Assessing the Feasibility of Creating and Maintaining a National Registry of Child Maltreatment Perpetrators: Research Report. 1.2 KEY FINDINGS FROM THE INTERIM REPORT

09/01/2012

An initial feasibility assessment was conducted by the Department of Health and Human Services (DHHS), Office of the Assistant Secretary for Planning and Evaluation (ASPE). The initial study resulted in The Interim Report to the Congress on the Feasibility of a National Child Abuse Registry (Interim Report). The report was submitted to Congress in May 2009. Based on the review conducted, ASPE determined that there are "very substantial challenges involved in establishing a national child abuse registry" and that additional study was required to address several gaps in knowledge.[17] The report identified the following gaps:

  1. The potential benefits of a national child abuse registry are largely unknown. A prevalence study to determine the frequency with which child maltreatment perpetrators offend in multiple States must be conducted to assess the potential benefits.
  2. It is unclear whether States would be willing to provide data to a national child abuse registry without incentives to encourage participation and without consequences for declining. States' interest in participating in a national child abuse registry and the factors that may both foster and hinder participation must be assessed given that submission of data would be voluntary.
  3. With respect to a due process procedure, "there can be no federal substitute for procedural protections at the State or local level." The due process procedures currently provided by States must be examined to inform the development of recommendations for Federal due process protections that would pertain to a national child abuse registry.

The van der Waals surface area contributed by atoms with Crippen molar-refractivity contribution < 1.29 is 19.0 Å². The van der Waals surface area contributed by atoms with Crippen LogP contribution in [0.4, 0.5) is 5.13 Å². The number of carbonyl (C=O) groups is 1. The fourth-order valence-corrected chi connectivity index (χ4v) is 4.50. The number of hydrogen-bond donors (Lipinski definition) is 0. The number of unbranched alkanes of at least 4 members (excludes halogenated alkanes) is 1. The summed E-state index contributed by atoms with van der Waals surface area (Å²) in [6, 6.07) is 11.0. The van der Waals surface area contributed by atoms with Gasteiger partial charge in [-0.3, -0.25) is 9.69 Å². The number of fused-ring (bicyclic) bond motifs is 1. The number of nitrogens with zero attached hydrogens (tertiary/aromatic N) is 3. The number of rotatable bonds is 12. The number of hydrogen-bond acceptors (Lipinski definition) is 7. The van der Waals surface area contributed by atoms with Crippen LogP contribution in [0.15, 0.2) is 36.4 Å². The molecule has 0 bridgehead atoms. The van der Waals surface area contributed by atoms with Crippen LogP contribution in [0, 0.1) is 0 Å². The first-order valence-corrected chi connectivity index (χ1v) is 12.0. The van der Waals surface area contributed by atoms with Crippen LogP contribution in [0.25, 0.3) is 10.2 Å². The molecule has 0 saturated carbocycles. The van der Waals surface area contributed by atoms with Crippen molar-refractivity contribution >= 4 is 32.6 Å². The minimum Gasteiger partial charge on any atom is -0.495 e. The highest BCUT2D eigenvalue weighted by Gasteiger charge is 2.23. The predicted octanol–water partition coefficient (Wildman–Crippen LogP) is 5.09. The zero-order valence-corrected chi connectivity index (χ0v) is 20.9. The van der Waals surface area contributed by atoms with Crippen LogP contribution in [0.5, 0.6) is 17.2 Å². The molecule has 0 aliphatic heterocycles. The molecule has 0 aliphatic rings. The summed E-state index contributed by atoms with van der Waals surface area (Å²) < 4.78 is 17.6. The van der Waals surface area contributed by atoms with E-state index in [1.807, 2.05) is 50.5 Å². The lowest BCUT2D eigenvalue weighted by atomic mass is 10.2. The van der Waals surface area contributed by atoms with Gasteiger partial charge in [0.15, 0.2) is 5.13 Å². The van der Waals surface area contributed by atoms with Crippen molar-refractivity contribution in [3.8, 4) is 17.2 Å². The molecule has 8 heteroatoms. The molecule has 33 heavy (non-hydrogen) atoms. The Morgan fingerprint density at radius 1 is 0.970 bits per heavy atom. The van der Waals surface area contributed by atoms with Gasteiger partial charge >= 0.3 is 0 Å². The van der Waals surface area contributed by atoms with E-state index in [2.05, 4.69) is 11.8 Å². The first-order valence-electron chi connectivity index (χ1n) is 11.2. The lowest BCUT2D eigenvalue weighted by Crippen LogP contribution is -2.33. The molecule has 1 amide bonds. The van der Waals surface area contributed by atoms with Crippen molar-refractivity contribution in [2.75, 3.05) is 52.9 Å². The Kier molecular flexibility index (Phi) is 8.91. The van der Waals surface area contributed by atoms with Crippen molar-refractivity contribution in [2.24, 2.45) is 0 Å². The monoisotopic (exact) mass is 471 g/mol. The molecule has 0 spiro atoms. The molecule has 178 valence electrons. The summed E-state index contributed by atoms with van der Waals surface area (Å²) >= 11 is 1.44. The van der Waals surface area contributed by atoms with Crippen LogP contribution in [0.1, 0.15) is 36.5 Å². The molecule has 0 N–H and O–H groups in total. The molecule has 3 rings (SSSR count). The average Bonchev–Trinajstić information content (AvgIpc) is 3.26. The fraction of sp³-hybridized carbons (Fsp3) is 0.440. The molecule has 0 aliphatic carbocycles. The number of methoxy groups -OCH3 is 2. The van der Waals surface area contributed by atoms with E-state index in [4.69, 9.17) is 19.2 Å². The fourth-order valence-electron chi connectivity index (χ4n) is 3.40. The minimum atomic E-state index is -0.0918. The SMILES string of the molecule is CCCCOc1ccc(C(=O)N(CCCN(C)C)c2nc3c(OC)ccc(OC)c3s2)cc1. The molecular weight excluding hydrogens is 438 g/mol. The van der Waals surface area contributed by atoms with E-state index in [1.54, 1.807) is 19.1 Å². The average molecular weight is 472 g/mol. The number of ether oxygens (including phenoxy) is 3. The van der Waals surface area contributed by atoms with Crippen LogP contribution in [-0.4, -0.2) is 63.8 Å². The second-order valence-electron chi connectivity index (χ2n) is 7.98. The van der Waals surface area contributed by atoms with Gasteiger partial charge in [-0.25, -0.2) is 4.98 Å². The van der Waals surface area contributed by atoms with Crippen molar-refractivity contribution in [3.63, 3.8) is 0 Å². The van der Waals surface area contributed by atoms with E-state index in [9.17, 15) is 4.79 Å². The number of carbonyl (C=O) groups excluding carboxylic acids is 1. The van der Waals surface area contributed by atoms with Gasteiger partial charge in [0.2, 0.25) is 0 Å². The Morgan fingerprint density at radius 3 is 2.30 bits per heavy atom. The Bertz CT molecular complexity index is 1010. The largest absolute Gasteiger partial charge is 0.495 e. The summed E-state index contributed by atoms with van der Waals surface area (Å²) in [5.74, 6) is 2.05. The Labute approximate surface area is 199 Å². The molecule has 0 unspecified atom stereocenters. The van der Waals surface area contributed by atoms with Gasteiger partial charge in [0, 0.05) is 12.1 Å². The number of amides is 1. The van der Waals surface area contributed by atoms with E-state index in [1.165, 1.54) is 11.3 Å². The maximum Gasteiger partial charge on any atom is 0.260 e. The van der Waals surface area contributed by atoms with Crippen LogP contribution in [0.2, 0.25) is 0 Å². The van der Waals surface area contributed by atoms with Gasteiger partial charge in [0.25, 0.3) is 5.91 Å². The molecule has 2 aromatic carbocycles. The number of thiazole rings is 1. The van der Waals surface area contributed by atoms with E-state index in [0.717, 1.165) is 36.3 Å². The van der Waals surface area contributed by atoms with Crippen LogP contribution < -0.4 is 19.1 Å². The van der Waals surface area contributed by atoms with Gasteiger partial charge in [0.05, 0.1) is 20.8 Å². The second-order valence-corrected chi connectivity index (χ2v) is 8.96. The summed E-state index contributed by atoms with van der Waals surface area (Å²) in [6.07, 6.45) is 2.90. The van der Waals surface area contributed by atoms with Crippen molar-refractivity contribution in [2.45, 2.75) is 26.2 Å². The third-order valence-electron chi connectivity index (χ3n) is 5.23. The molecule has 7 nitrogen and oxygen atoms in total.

4. The Adam Walsh Act limits case-specific information in a national child abuse registry to the perpetrator's name and type of maltreatment. Given that many names are common, additional fields are required to determine whether or not there is a match between the individual about whom an inquiry is made and a perpetrator listed in a national child abuse registry. Therefore, a review of the structure, file layout, and data standards comprising State child maltreatment registries must be conducted in order make recommendations for requirements to ensure the collection of sufficient information to accurately identify perpetrators.

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